Thursday, September 3, 2009

Petrobras (PRB) - Still a Sure Thing?

I've often said to people the rate of change in this world is such that there are very few companies outside of the Johnson & Johnson's (JNJ) or Procter & Gamble's (PG) that you can buy and forget about for a decade. And the high(er) growth era for those type of stocks are long gone. One name I touted in 2007, and 2008 as a stock you could buy, go on a 10 year cruise and come back to was Brazilian oil giant Petrobras (PBR). I thought this was the next Exxon (XOM) or in fact better since it's almost like buying a Brazilian version of a Saudi Arabian energy conglomerate.

However, proving my point at how little is stable over any long term period of time - we have had some rumblings out of Brazil of late which could take the long term shine off of Petrobras. Some of the language is downright "Putin-like". This despite the fact Brazil is moving into the top 10 world's producers of black gold.
  • Brazil will be among the world’s top 10 oil producers within the “short term,” as the country develops offshore fields, Energy Minister Edison Lobao said.
  • Petrobras Chief Executive Officer Jose Sergio Gabrielli said the company’s proved oil reserves may double in the next two years as the Tupi, Iara and Whales Park fields, whose licenses have already been granted, probably hold about 14 billion barrels of crude. The company plans to spend about $174.4 billion over the next five years, including more than $30 billion on the development of the pre-salt fields. The pre-salt area runs 800 kilometers (500 miles) along the coast from Espirito Santo to Santa Catarina states and has oil deposits beneath a layer of salt resting as deep as 3,000 meters below the seabed.
  • Brazil’s proved oil reserves totaled 12.6 billion barrels last year, according to London-based BP Plc, which ranks countries by production.

Let's take a closer look at the rumblings:

From August 31:
  • Brazil’s state-run oil company, fell the most in six months on concern the company’s plan to sell additional shares may increase the government’s stake and dilute minority holders.
  • President Luiz Inacio Lula da Silva, who unveiled rules on exploration today, is seeking to increase state control of the nation’s oil reserves. As part of the plan, Petrobras said it may sell new shares to the government and other investors, without providing details. The company also may receive a $50 billion capital injection from the government in exchange for securities, Senator Romero Juca said in Brasilia.
  • State-controlled producer Petroleo Brasileiro SA will be the sole operator of the pre-salt oil fields and have a minimum 30 percent stake in future ventures set up to bid for licenses.
  • Brazil is following countries from Venezuela to Russia in taking greater control of crude reserves after prices rose to a record $147.27 a barrel last year. The discovery of the pre-salt Tupi field was the largest since Mexico’s Cantarell, and helped make Petrobras the world’s third most-valuable oil producer.
While a very lengthy debate can be had on the merits of this for the country (and its people) as a whole, it certainly doesn't seem to bode well for shareholders. Now this truly is socialism (for the people) unlike what happens in the States (socialism for the corporation).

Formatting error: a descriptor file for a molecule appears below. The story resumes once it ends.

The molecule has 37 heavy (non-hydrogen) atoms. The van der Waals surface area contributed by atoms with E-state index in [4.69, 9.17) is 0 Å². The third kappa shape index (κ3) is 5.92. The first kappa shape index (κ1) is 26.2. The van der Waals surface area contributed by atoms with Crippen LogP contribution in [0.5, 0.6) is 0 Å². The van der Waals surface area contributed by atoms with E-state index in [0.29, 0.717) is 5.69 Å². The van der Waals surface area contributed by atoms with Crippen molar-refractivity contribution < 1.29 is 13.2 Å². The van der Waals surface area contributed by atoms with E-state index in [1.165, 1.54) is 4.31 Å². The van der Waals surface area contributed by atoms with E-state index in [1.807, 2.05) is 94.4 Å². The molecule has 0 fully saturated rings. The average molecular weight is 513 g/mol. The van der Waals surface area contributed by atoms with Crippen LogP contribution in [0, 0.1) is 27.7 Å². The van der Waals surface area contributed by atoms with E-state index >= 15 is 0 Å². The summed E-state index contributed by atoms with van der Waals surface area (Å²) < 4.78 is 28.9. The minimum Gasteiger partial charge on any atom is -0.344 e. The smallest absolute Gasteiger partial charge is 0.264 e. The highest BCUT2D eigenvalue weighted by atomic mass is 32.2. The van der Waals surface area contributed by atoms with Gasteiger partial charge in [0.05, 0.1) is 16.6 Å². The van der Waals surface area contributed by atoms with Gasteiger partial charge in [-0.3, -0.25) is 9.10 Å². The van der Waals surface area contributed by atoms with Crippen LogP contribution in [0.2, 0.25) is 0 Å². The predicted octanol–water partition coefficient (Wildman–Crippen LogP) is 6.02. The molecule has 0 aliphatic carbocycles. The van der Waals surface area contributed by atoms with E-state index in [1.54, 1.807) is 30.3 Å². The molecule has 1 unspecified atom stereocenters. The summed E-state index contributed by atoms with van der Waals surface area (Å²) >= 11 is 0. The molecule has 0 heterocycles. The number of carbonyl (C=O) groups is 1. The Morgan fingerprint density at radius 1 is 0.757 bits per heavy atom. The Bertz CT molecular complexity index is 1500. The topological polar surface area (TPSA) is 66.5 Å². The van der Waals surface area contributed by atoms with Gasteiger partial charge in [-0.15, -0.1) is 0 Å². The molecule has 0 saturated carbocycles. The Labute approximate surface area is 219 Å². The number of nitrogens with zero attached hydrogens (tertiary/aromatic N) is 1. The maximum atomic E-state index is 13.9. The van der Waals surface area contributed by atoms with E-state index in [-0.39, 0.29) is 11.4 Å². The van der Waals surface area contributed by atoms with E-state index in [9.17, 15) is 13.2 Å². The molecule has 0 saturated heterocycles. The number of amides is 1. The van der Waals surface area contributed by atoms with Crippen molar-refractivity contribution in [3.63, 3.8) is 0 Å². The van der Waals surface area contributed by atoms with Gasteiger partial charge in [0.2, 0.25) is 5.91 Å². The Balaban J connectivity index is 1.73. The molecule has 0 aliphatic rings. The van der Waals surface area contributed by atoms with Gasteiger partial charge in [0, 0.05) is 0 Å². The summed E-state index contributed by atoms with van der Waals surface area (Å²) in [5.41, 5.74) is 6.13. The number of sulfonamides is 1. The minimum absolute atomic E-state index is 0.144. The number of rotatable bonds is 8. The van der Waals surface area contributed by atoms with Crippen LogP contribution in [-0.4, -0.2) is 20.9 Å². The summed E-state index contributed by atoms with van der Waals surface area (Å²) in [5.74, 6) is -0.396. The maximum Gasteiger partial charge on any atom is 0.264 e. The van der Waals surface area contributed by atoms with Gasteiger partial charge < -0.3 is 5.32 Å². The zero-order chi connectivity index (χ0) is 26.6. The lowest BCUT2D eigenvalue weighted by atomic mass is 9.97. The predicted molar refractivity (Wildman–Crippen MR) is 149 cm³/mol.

• “The pre-salt is the passport to our future,” Lula, 63, said in Brasilia. “Petroleum and gas belong to Brazilians and to the government. The model to be adopted must ensure that the biggest portion of income stays in the hands of our people.”
  • The changes announced today create “a new regulatory framework to strengthen Petrobras, to allow the government to become the owner of the petroleum,” Lula said. The new model allows the government to keep a bigger share of the oil profits by requiring outside companies to share crude drilled from pre- salt fields with the state rather than the current model based on royalty payments.
  • The proposal, which needs congressional approval, includes the creation of a new state company called Petrosal to manage pre-salt fields. Brazil also plans to create a “social fund” to use revenue from pre-salt oil to reduce poverty and improve education, healthcare and science, Lula said.
  • Calling it an "independence day" for Brazil, Mr. da Silva said in a radio address Monday that his goal was to "make Brazil become richer, more developed, from the scientific point of view, from the educational point of view, from the point of view of social policies. All of this because of oil.
  • To make good on his promise, Mr. da Silva will need to succeed where generations of Latin governments from Mexico to Bolivia have failed: Turning vast natural resource wealth into an engine of development. Brazil, with some of the world's biggest stores of iron ore and silver, has among the world's widest rich-poor divides. With the new oil discoveries, "God has given us another chance," Mr. da Silva said recently.
  • Congressional debate over the plan will be heated. Some opposition congressmen said a bigger state role will create opportunities for corruption. Mr. da Silva,Add Image however, commands majority support in Congress.
Now you must ask if you are investing in Brazil's other natural resource giant, miner Vale (VALE) if that too shall fall under the same umbrella. I'll stick with Australian BHP Billiton (BHP) myself.

On the other hand the government infusion of capital might be a boon to deep sea drillers and the like - government is naturally quite poor of a negotiator since they are using "other people's money". (see $800 toilet seats) [May 15, 2008: Petrobras Hordes the World's Deep Sea Water Drillers]

[Jun 13, 2008: Petrobras First Ethanol Mill / Pipeline Ready in 2009]

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